With the silent takeover of Dutch Solmates by Lam Research, another machine builder from the Netherlands has landed in foreign hands. Besi could be next.
Enschede-based pulsed laser deposition equipment manufacturer Solmates has been quietly acquired by US multinational Lam Research. For a small player with substantial debt, Lam will have paid a relatively small, perhaps symbolic amount. In any case, the sum was so low that there was no obligation to report it, and neither party wishes to comment.
Thinking about a possible next hijack, BE Semiconductor comes to mind. Besi is a much bigger fish. If it comes to an acquisition of this Dutch semicon equipment builder, we’re certainly going to see fat headlines. But who’ll be the hijacker?
Besi is a Dutch player in back-end semicon equipment. With a revenue of 750 million euros in 2021, it’s number three in its playing field, after ASM-PT (2.92 billion dollars in 2021) and Kulicke & Soffa (1.52 billion dollars). The three are competing in a ruthless arena: the highly fragmented packaging machinery market, with plenty of opportunities for new entrants – especially from China. The competition is fierce and the cost pressure is high. A typical red ocean – a market colored red by blood.
ASM-PT, K&S and Besi can’t stand each other, so a joint venture or takeover between two of the three seems out of the question to me. I’m putting my chips on a much bigger player – Applied Materials.
It seems far-fetched to see a small back-end player as potential prey for a front-end gorilla. Also, many will point to the traditional differences between back-end and front-end. But with the higher need for clean work and precision in the back-end, the lines are becoming blurred. In short, this may fly – we might very well see even more consolidation between back-end and front-end equipment builders in the coming years.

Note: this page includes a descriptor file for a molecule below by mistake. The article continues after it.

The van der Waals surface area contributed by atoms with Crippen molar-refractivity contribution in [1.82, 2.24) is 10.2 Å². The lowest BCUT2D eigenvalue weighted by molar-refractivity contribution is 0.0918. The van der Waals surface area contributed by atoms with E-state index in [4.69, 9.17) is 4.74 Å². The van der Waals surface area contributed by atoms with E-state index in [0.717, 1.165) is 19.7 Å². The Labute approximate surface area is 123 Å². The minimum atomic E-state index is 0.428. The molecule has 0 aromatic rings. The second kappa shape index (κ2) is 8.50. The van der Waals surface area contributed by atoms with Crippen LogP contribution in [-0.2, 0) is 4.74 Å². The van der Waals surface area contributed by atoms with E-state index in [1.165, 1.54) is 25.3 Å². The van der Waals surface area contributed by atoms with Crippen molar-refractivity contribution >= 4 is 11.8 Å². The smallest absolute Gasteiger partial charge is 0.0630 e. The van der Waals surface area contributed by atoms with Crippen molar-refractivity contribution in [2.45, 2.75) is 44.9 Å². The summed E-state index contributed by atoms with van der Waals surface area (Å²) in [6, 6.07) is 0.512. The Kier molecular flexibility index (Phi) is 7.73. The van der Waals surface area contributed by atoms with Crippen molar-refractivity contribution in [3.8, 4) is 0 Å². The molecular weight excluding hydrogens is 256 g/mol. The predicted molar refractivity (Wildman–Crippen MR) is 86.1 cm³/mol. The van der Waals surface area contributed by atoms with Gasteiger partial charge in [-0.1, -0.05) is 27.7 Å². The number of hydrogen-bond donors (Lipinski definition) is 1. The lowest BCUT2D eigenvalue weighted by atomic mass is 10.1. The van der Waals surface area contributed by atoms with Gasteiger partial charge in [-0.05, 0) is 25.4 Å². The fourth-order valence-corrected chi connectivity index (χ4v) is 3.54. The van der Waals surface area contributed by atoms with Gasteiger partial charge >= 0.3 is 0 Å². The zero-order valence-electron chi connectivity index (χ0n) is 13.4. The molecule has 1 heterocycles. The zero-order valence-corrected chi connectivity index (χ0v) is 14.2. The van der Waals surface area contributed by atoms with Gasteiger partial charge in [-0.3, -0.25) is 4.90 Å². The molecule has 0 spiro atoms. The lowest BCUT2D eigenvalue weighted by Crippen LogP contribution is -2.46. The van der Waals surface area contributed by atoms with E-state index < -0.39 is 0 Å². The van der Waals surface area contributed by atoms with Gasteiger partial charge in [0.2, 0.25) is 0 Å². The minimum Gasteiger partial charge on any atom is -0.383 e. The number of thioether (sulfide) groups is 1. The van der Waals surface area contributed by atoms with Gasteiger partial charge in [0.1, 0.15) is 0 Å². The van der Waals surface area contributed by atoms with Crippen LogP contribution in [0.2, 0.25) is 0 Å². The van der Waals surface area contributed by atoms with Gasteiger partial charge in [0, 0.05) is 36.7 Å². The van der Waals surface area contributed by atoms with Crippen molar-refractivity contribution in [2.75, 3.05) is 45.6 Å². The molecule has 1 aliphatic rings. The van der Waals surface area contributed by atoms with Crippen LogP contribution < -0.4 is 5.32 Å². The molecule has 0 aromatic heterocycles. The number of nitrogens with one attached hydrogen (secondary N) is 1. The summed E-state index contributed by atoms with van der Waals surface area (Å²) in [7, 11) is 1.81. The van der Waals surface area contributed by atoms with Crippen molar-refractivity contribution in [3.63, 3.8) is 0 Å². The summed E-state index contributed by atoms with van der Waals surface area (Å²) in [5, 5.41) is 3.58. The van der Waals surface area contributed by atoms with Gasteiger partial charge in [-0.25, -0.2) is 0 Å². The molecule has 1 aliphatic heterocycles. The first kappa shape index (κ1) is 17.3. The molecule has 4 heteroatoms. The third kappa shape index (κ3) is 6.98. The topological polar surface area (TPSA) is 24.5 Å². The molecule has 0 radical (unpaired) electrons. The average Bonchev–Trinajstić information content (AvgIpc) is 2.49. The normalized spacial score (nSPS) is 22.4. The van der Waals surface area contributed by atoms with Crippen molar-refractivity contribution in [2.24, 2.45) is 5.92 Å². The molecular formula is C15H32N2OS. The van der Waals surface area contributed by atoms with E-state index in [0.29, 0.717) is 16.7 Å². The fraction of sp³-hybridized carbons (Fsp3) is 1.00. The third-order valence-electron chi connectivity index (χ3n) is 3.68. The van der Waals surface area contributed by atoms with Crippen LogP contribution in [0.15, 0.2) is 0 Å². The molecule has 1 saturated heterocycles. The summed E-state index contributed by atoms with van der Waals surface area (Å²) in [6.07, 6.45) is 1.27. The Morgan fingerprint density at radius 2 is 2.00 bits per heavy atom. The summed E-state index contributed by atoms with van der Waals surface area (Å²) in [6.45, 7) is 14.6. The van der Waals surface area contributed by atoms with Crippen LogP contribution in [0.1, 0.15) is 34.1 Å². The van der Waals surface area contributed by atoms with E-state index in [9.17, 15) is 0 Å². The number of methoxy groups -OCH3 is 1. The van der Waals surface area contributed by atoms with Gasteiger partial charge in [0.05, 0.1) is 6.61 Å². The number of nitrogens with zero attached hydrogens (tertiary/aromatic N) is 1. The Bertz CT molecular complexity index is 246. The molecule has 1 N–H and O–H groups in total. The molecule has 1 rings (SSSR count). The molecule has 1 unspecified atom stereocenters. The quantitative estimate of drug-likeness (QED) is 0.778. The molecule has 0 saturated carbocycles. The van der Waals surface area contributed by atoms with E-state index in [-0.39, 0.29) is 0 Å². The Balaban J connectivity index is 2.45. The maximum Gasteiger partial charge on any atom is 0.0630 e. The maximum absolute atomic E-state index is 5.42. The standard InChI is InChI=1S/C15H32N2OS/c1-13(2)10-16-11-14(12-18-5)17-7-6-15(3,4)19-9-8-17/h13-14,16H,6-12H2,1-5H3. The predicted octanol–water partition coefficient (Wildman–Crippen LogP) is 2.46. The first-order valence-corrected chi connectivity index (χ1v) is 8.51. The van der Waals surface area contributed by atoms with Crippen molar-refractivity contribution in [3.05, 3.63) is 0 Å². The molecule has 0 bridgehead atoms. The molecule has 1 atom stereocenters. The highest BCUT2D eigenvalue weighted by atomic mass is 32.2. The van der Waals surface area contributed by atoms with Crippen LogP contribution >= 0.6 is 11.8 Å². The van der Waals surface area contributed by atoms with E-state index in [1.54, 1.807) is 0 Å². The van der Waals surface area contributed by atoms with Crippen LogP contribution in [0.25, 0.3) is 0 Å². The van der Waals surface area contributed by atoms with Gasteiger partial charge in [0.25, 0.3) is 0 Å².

First of all, Besi and Applied have been friends for quite some time. In late 2020, they signed an agreement to set up a center of excellence in Singapore to develop machines for hybrid bonding, an interconnect technology that allows chips to be directly connected to each other. Applied is bringing in the knowledge for surface preparation: etching, planarization, deposition, wafer cleaning, metrology, inspection and particle defect control. Besi provides technology for rapid chip placement, interconnection and assembly. In Singapore, complete lines of wafer-level packaging equipment are now in place in a class-10 cleanroom measuring over 17,000 square meters.
The collaboration is considered a success. Besi expects to supply both Intel and TSMC with fifty hybrid bonding systems over the next two years – at 2-2.5 million euros each. The first systems were shipped at the end of 2021. Over the past year, most of the questions from analysts during discussions of Besi’s quarterly results were about this new line of business.
Intel has been investing in back-end technology and factories for its microprocessors for decades. Samsung and TSMC are now also betting heavily on it. They see the approach of bringing together chips from different nodes (called chiplets) in advanced packaging as a natural extension of their offerings.
For the time being, the big three seem to be the only ones with the deep pockets that are needed to invest in advanced back-end wafer fabs – the term “mid-end” is popping up more and more often. The requirements are getting higher and higher and that offers growth opportunities in this highly specialized market where the capital intensity is also increasing.
Players like Applied won’t let this kind of opportunity slip. Perhaps just as important: why wouldn’t it take this market all the way now that the technology is experiencing a breakthrough? With a market capitalization of 4 billion dollars, Besi is a nice first bite for Applied, with its market capitalization of 103 billion dollars, but the Americans will have to pay a high price considering the current profitability of the Dutch company – 282 million euros in 2021.
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